In a press release posted by Market Watch, Lakeland Industries, a manufacturer of industrial protective clothing for first responders, announced that it had signaled its intention “to join the fight against the spread of Ebola” by encouraging other suppliers to meet the huge demand created by the U.S. State Department’s order of 160,000 hazmat suits.
“With the U.S. State Department alone putting out a bid for 160,000 suits, we encourage all protective apparel companies to increase their manufacturing capacity for sealed seam garments so that our industry can do its part in addressing this threat to global health,” states the press release.
The huge bulk order of hazmat suits for Ebola has stoked concerns that the U.S. government expects the virus to continue to ravage countries in west Africa and may also be concerned about an outbreak inside the United States.
You don't order that many Hazmat suits unless you are anticipating an outbreak of apocalyptic proportions.
And the CDC has just issued a six page Ebola checklist to hospitals to help them spot potential Ebola patients in America...
The Centers for Disease Control and Prevention, warning hospitals and doctors that “now is the time to prepare,” has issued a six-page Ebola “checklist” to help healthcare workers quickly determine if patients are infected.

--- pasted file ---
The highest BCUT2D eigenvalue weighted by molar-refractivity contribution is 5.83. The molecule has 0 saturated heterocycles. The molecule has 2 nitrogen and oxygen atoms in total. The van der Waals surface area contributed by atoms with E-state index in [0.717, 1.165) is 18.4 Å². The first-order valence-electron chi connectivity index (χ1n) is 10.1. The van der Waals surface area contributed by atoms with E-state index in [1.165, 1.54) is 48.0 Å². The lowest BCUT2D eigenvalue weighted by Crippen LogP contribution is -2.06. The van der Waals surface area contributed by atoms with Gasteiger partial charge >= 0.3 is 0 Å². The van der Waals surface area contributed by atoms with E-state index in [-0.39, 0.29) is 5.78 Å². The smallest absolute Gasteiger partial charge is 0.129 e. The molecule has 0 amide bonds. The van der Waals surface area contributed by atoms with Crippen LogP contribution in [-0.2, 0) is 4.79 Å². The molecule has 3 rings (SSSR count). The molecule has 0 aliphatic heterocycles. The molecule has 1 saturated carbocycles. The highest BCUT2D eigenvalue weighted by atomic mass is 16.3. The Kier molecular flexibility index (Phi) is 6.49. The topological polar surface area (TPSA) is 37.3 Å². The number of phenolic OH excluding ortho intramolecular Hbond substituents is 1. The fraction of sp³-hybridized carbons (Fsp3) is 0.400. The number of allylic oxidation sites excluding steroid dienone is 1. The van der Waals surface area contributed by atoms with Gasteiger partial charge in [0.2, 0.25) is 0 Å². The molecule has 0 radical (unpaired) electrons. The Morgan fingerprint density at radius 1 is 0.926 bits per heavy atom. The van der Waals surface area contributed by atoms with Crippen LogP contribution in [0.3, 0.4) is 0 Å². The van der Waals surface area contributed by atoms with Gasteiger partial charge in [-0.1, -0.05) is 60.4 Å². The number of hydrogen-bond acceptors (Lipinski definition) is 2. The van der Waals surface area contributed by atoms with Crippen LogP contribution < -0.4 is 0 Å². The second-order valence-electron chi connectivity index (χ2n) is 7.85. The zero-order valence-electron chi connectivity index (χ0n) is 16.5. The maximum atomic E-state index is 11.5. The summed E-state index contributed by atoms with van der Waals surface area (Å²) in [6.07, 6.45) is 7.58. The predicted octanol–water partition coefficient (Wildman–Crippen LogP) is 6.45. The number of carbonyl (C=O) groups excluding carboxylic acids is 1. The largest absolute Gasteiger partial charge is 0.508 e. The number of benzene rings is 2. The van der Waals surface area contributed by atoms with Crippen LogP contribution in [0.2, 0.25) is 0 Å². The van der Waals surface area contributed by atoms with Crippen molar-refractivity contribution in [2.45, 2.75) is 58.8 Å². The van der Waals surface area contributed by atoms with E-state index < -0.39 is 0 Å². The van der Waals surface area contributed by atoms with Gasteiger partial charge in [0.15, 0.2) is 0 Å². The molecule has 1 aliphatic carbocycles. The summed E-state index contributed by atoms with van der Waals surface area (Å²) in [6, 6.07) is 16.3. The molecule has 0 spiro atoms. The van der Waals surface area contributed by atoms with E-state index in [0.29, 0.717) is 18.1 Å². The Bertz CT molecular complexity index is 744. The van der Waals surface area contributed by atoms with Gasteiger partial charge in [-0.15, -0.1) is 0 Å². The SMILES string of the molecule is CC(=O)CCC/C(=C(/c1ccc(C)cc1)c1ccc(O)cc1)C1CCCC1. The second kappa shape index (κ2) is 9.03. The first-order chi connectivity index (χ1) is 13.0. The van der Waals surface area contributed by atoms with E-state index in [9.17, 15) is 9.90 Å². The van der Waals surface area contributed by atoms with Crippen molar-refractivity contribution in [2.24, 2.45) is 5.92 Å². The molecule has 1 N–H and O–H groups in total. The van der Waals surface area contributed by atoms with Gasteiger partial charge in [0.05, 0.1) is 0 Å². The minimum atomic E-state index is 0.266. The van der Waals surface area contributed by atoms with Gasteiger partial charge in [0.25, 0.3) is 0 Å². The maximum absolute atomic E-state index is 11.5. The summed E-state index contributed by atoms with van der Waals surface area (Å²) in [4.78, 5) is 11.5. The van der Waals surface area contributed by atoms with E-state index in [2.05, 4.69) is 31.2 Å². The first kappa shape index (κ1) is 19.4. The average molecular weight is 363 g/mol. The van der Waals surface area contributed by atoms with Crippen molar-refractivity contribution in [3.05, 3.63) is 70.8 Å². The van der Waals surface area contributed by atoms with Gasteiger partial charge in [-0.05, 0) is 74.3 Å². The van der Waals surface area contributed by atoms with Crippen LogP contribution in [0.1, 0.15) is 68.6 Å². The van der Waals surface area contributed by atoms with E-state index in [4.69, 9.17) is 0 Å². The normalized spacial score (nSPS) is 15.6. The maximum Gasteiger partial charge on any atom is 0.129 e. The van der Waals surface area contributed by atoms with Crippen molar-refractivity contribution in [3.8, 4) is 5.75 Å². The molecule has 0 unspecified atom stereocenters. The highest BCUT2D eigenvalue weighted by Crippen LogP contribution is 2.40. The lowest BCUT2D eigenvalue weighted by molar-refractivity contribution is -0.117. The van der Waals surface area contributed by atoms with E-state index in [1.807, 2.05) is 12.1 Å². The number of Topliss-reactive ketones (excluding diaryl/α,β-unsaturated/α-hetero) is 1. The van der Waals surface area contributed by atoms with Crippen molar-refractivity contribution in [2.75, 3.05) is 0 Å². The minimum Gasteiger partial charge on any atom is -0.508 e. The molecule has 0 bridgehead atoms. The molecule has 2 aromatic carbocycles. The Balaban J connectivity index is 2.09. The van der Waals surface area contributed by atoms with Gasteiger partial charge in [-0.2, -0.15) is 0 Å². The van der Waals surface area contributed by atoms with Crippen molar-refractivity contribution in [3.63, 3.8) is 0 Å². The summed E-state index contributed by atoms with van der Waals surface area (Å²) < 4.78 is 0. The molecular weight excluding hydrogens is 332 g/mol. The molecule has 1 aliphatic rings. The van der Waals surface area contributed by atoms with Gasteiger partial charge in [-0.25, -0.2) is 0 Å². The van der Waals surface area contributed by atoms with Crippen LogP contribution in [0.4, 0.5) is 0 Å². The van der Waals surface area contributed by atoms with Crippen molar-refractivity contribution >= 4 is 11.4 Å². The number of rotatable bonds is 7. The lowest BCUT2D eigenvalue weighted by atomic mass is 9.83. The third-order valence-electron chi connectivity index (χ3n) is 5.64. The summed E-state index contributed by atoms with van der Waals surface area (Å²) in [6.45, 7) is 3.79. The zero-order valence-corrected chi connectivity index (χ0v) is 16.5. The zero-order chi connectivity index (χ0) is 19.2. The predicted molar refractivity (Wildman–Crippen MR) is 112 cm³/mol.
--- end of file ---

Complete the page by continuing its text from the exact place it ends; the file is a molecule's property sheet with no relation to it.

While the CDC does not believe that there are new cases of Ebola in the United States, the assumption in the checklist is that it is only a matter of time before the virus hits home.
Let us hope and pray that these precautions do not become necessary.
Because if Ebola starts spreading like wildfire in this country, we are going to see pain and suffering beyond anything that most of us have ever imagined.
Just consider what a health worker on the front lines is seeing on a day to day basis...
I wake up each morning – if I have managed to sleep – wondering if this is really happening, or if it is a horror movie. In decades of humanitarian work I have never witnessed such relentless suffering of fellow human beings or felt so completely paralysed and utterly overwhelmed at our inability to provide anything but the most basic, and sometimes less than adequate, care.
I am supervising the suspect tent, which has room for 25 patients who are likely to have Ebola – 80-90% of those we test have the virus. We administer treatment for malaria, start patients on antibiotics, paracetamol, multivitamins, rehydration supplements, food, water and juice while they wait for their results. Sometimes people have arrived too late and die shortly after arriving.
In one afternoon last week I watched five seemingly fit, healthy, young men die. I gave the first a bottle of oral rehydration solution and came back with another for the second. In the half a minute or so in which I had been away the first man died, his bottle of water spilt across the floor. The four others followed in quick succession.
Ebola is truly a terrible, terrible disease.
The moment that cases start popping up in the United States, all of our lives will instantly change.
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FYI - here are CDC's contamination centers...
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Wondering who started all this? It was a 2-year old in Guinea...